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Teen dislike of physical appearance strong predictor of depression in early adulthood

Each increase in the body dissatisfaction scale at the age of 14 among the boys was associated with a heightened risk of experiencing at least one mild (50%) and/or severe (285%) depressive episode at the age of 18.

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Teens who are unhappy with their physical appearance are at significantly heightened risk of depression by the time they reach early adulthood. This is according to a study published in the Journal of Epidemiology & Community Health.

The size of the increased risk ranges from 50% to 285%, the findings show, with boys more likely to experience severe depression than girls.

Dislike of one’s physical appearance, formally known as body dissatisfaction, affects up to 61% of teens worldwide. It has been identified as a risk factor for eating disorders, unhealthy behaviors, and poor mental health. But most published research on body dissatisfaction and depression has been carried out in the US, and few studies have explored the issue among young men and Millennials–those born between 1981 and 1997– to factor in the influence of the internet, technology, and social media.

In a bid to plug these knowledge gaps, the researchers drew on nearly 4000 participants in the Avon Longitudinal Study of Parents and Children (ALSPAC), a population-based long term tracking study of women and their children born in 1991/2 and living in Somerset, England.

When they were 14, some 3753 teens were asked to rate satisfaction with their physical appearance by scoring their weight, figure, body build and specific areas, including breasts, stomach, waist, thighs, buttocks, hips, legs, face and hair, on a 5-point scale, where 0 equals ‘extremely dissatisfied’ and 5 equals ‘extremely satisfied’.

Both the boys (1675) and the girls (2078) were mildly satisfied with their body, overall. But girls were more dissatisfied than boys.

Girls tended to dislike their thighs, stomach, and weight, but liked their hair and hips. Boys tended to be dissatisfied with body build, stomach, and hips, but weren’t bothered about their hair, weight, or legs.

Nearly 1 in 3 (32%) of the girls and around 1 in 7 (14%) of the boys were dissatisfied with their weight, and around 1 in 4 (27%) girls and 1 in 7 (14%) boys were dissatisfied with their figure.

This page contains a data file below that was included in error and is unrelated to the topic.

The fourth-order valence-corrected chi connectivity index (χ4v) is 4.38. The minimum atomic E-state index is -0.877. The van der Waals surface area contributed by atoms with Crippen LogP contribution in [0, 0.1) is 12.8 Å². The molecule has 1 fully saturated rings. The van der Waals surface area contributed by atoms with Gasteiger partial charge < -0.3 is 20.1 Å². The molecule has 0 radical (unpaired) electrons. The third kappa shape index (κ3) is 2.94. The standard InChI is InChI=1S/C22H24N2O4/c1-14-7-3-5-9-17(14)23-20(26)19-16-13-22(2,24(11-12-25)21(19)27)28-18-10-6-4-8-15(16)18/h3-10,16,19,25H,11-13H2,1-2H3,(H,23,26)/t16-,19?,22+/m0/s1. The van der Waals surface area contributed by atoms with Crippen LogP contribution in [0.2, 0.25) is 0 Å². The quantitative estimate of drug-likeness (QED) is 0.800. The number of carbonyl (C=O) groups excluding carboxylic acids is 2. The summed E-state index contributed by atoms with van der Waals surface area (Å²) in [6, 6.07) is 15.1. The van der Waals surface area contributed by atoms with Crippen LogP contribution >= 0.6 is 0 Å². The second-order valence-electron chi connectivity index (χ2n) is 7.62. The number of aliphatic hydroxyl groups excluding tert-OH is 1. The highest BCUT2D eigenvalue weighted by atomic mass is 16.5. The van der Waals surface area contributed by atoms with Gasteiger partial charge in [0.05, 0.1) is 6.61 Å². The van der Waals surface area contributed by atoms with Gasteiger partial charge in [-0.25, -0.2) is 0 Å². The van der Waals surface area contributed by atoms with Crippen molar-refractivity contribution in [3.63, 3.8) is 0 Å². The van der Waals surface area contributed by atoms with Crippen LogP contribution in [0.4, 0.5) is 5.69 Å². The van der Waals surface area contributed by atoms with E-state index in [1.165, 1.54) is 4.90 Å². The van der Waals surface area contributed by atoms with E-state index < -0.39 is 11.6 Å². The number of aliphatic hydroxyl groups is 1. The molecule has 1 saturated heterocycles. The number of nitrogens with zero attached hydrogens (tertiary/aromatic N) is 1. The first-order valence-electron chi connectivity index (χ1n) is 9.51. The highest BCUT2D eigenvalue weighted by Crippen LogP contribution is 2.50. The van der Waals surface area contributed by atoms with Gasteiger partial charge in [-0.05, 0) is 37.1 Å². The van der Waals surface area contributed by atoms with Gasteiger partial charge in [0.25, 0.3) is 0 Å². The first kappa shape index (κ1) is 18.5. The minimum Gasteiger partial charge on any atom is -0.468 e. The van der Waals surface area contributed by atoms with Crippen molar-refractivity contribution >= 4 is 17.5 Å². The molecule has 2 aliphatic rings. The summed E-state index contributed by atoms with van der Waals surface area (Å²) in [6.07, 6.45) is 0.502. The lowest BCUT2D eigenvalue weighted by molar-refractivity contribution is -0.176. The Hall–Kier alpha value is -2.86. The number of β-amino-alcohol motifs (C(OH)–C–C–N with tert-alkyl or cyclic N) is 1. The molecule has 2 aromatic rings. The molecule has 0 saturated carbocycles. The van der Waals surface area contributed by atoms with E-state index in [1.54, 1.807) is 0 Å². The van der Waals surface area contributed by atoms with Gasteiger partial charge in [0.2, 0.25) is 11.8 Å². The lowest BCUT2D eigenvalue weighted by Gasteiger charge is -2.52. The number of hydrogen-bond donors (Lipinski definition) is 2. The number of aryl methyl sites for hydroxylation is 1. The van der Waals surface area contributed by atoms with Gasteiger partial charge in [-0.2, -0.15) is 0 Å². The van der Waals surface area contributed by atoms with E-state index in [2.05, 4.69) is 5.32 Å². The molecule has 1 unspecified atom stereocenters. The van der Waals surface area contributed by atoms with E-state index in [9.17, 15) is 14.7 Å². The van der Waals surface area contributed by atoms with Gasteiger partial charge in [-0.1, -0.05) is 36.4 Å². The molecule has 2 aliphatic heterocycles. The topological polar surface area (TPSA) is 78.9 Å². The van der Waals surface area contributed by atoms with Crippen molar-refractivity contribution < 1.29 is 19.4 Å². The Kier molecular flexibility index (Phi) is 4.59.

When they were 18, depressive symptoms were formally assessed using a validated scale (CIS-R). Girls were more likely to experience episodes of depression than the boys.

One in 10 (10%) of the girls reported at least one mild depressive episode compared with 1 in 20 (5%) of the boys. Nearly 7% of the girls and nearly 3% of the boys reported at least one moderately severe depressive episode, while severe depressive episode(s) affected 1.5% of the girls and less than 1% (0.7%) of the boys.

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Analysis of the data revealed that body dissatisfaction at the age of 14 predicted depressive episodes of all degrees of severity among the girls, and mild and severe depressive episodes among the boys by the time they were 18 years old.

These findings held true, even after taking account of depressive symptoms at the age of 14.

Among the girls, each increase in the body dissatisfaction scale at the age of 14 was associated with a heightened risk of experiencing at least one mild (63%), moderate (67%) and/or severe (84%) depressive episode at the age of 18.

The strength of this association increased with the severity of the depressive episode.

The impact of body dissatisfaction on mild depressive episodes was comparable between boys and girls, but its impact on severe depressive episodes was stronger among the boys.

Each increase in the body dissatisfaction scale at the age of 14 among the boys was associated with a heightened risk of experiencing at least one mild (50%) and/or severe (285%) depressive episode at the age of 18.

“It is possible that in the era of social media and increasing pressures on body ideals, male adolescents have also become sensitive to [idealized body image] pressures, which may translate into later depressive episodes,” suggest the researchers.

The researchers acknowledge that the lack of ethnic and socioeconomic diversity in the ALSPAC data, and the absence of any information on sexual orientation may limit the wider applicability of the findings.

And the measure of body dissatisfaction assessed in the questionnaires was skewed towards female appearance ideals.

Nevertheless, they conclude: “These findings demonstrate that body dissatisfaction should be considered as a public health issue of pressing concern. [It] is highly prevalent among young people in the general population and has an increasing incidence; the findings indicate that reducing body dissatisfaction might be an effective strategy to reduce mental health issues.”

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Body image is – of course – a big issue in the LGBTQIA community.

In 2016, for instance, a study found antifat bias among gay and bisexual men, particularly those using apps to hook up. Perhaps not surprisingly, the most common type of antifat bias reported was rejection by potential romantic partners on the basis of weight. The antifat bias experienced and witnessed was associated with several types of body image disturbance.


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